The following is a short reflection on my vocation as a contemplative Dominican nun, in the light of the five joyful mysteries of the Rosary – text of a presentation given recently to a group of young people .

The Annunciation

St Thomas Aquinas likes to maintain that Jesus was the first Dominican, and I’m not saying that he was wrong! But we know that St Dominic established the nuns before his brother preachers, and in the first joyful mystery, we see Mary, called by God, invited to be His mother, to be the one through whom He would come into the world, and give Himself – entirely – to us and for us. You see, Mary … before Jesus!

I was thinking about this over the past while, and I think it is true to say that joining the Legion of Mary was the first thing I did for myself, as being something I really wanted to do. We were at Mass one Sunday, and a Legionary had got up to speak a bit about their mission, to encourage us to think about joining them. I had wanted to do something more for God than just go to Mass on Sundays, and this seemed to be a way that I could make some kind of return to Him for all He had done for me. It was a pretty amazing foundation – being among people for whom God is supremely important. The Lord had blessed me with a strong sense of Himself, I would even say a desire for Him, and this was how I thought I could express that, live it out. In the Legion, I could at last let Him in more, show Him how much He mattered to me. And it was a place where I could learn to love Mary – freely and deeply.

My first contact with the Dominicans came through the Legion – and they seemed to be able to reach or touch me deepest need for God – to awaken a string desire for Him that only He could satisfy. My ‘Annunciation’ came at a ‘Credo’ weekend, hosted by the Dominicans, during a lecture on the ‘Four Last Things’ (!) And so, I eventually arrived here, in Siena: full of wonder, amazement, joy – that God wanted only me, but all of me, for Himself. Mary, before she set out, said ‘yes’ to God’s will and I’m sure she must have spent some amount of deep, deep time in prayer with the Lord, utterly humbled and grateful for such a tremendous gift.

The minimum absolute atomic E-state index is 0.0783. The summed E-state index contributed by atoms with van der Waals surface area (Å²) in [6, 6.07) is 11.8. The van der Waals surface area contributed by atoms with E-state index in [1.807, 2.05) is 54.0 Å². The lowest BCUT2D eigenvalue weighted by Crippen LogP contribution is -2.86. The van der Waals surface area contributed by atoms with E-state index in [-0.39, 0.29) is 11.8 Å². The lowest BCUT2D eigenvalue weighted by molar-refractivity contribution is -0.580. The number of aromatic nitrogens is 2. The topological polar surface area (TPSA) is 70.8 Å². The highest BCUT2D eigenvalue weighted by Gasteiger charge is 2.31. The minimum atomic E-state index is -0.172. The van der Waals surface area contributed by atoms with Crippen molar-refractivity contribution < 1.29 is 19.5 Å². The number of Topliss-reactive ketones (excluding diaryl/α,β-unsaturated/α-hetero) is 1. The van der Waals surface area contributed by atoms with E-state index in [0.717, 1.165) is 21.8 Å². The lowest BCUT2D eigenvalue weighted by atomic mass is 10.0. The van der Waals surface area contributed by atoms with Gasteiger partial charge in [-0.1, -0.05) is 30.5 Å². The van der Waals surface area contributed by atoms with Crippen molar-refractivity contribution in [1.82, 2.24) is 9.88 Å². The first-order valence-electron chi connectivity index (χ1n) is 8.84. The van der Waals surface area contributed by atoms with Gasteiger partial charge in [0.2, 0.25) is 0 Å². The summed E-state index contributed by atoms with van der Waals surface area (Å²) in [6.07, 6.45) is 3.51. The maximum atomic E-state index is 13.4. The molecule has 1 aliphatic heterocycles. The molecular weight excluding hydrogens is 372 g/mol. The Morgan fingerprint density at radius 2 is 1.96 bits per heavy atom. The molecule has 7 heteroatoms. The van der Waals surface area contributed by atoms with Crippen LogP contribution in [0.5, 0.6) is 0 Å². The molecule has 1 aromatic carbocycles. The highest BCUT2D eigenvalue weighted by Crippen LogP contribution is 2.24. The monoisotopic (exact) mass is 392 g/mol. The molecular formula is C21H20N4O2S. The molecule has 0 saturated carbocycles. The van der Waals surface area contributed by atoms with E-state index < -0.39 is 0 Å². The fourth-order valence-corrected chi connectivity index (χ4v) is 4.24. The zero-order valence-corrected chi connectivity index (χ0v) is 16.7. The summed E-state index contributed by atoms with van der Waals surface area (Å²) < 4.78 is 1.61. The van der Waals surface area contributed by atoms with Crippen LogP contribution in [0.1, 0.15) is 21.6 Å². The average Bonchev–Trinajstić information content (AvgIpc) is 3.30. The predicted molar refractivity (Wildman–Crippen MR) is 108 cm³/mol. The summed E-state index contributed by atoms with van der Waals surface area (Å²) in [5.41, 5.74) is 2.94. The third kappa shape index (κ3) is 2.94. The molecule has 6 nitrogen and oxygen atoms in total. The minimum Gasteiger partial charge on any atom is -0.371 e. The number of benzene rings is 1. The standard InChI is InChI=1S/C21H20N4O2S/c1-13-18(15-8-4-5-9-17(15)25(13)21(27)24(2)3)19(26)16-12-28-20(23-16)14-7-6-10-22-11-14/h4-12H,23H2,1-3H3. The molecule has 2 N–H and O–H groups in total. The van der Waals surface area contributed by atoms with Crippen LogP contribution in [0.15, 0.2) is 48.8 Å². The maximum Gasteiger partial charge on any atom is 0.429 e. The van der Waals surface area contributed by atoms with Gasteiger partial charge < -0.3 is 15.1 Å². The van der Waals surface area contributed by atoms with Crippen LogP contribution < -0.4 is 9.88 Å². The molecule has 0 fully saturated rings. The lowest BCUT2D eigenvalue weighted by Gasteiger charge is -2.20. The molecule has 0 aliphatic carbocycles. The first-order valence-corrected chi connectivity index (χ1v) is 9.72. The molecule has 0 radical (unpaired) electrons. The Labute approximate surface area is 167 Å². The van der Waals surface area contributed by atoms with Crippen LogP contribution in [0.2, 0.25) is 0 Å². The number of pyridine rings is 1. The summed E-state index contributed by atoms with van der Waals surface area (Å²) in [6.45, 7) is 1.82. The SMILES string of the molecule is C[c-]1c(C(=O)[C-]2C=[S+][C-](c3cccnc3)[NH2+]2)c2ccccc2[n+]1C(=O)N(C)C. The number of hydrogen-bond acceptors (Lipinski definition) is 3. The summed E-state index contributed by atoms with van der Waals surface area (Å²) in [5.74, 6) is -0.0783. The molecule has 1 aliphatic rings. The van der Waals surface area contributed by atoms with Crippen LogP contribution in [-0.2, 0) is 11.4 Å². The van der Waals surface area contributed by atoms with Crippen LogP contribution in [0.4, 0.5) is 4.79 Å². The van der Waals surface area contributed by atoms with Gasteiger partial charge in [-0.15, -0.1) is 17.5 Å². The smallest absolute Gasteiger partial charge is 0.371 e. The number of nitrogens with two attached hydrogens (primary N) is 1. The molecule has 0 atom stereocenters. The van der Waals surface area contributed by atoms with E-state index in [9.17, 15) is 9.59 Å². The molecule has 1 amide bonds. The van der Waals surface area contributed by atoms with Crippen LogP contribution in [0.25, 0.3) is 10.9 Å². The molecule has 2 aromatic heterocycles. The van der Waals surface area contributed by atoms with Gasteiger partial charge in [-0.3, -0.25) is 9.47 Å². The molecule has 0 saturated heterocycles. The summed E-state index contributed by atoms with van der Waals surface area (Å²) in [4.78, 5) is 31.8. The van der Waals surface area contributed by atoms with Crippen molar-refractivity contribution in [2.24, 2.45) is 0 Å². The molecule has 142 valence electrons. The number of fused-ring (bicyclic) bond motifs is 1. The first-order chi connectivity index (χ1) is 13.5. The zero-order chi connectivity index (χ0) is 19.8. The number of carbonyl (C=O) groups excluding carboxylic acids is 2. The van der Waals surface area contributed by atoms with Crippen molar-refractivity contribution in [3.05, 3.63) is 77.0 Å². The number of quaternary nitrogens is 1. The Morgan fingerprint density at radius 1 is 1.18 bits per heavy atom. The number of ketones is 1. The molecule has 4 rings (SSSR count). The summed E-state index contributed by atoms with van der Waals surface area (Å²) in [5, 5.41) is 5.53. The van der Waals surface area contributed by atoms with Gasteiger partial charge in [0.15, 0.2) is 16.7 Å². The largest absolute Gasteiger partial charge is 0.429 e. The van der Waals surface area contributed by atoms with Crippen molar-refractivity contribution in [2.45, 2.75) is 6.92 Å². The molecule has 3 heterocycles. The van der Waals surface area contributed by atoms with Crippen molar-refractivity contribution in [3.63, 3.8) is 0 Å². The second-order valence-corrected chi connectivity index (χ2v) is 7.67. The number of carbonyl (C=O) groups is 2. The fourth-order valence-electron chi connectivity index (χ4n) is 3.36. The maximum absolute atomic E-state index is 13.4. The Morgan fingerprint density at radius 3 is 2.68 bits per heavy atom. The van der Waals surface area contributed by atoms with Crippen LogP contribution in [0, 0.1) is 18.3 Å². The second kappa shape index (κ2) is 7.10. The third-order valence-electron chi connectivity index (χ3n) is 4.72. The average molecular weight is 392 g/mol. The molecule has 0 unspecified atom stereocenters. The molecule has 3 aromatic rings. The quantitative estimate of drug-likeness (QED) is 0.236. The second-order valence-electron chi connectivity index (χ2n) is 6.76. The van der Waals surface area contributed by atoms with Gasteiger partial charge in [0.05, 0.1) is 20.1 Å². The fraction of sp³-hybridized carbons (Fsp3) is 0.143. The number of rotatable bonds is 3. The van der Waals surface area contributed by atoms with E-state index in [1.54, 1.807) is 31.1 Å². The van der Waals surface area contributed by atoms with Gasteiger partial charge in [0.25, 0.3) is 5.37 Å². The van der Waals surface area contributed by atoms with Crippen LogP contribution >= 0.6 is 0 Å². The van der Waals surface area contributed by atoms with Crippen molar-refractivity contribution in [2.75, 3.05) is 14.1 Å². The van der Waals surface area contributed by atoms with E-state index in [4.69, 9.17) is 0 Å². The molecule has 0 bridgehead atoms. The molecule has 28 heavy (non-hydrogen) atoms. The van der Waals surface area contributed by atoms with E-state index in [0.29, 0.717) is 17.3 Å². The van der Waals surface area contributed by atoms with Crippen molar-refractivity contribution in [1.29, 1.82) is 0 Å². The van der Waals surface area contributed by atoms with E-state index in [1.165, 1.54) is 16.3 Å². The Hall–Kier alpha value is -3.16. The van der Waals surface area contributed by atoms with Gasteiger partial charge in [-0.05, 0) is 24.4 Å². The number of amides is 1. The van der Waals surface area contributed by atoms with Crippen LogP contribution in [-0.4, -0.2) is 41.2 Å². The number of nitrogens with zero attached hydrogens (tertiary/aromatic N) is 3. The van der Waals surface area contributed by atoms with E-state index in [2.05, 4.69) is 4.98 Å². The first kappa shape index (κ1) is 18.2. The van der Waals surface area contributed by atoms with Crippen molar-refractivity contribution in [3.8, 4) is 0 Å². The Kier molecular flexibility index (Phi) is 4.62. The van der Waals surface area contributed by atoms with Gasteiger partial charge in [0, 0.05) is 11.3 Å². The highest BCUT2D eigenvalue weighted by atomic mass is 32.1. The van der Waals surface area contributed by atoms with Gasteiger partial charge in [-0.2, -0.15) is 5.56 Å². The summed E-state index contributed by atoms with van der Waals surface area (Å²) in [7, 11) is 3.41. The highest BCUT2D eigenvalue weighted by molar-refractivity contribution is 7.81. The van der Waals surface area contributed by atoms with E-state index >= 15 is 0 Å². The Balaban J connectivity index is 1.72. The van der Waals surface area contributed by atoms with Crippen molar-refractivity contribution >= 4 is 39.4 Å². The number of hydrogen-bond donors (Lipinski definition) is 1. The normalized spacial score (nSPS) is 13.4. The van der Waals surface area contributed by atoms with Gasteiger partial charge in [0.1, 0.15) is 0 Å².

The Visitation

But she set out – as quickly as she could – to visit Elizabeth – to share her joy – to share God: because no matter how full of grace she was – no one can contain God. None of us; I think if we tried we’d explode – even Mary, whose capacity for Him was far beyond ours. And in the monastery, this is our second joyful mystery too. Initially, the coming is a personal response to God for us ourselves; but, like Mary, we can’t be touched by His love and not want to give it away- to the whole world. We are invited to love like God – to give ourselves away, and more, to give God away – to others and for others. And even though it leaves you empty – there’s tremendous richness in the emptiness, great joy – a gift that God in His love helps you to accept. (But you have to learn how to accept it!)

The Nativity

And the Word was made flesh … I think this mystery is too great, you could spend a lifetime trying to come to appreciate the wonder that God came to live and move among us, out of sheer love.
He Whom Mary had been promised, was now, after so long waiting to meet Him, was in her arms – He Whom she had been able to shelter and protect, was now born. All that time of waiting was her time with Him, but now she must begin to give Him away, because we are in such desperate need of Him.

The Presentation of Jesus in the Temple

I think Mary, in this mystery, is amazingly courageous, a great teacher and example. Watch her, carrying her Life in her arms, and returning it to God. Her love for this Baby must have been so all-consuming; all her hope, her love, her life, was bound to this Baby, and what did she do? … Gave Him away – gave Him back to God.
This too is our life in the monastery, always to acknowledge the greatness of God – to take all that He has given us – our whole lives- everyone we have been given to love: family, friends, people we’ve been asked to pray for – every day, to come to God and to entrust them all to Him, in thanksgiving and in love. To be that empty – to give Him our very breath – this is our life. The most amazing gift He has given me, is that sharing a little in His vision – that I can see that I have nothing if I don’t have God first; but if I give the Lord everything: all my desire, all my love, all my hope – if I let Him take everything I am, so that I am left empty – then I can be stretched and He makes room in me for more … of Himself. And I have discovered powerfully that He is doing that all the time.

Mary finds Jesus in the Temple

What can I say? The Eucharist is the heart and centre of our whole life – and however empty we are, how ever long the emptiness lasts – the Lord never fails to find us. There are, of course, times when we’re hanging on by the skin of our teeth – but He never lets us go. And I am blessed, because I know, that when I am lost, I am lost in God. I may not always be able to see Him, but I can hang on because He is nearer to me – deeper in me – than I am to myself.

Glory be to the Father and to the Son and to the Holy Spirit.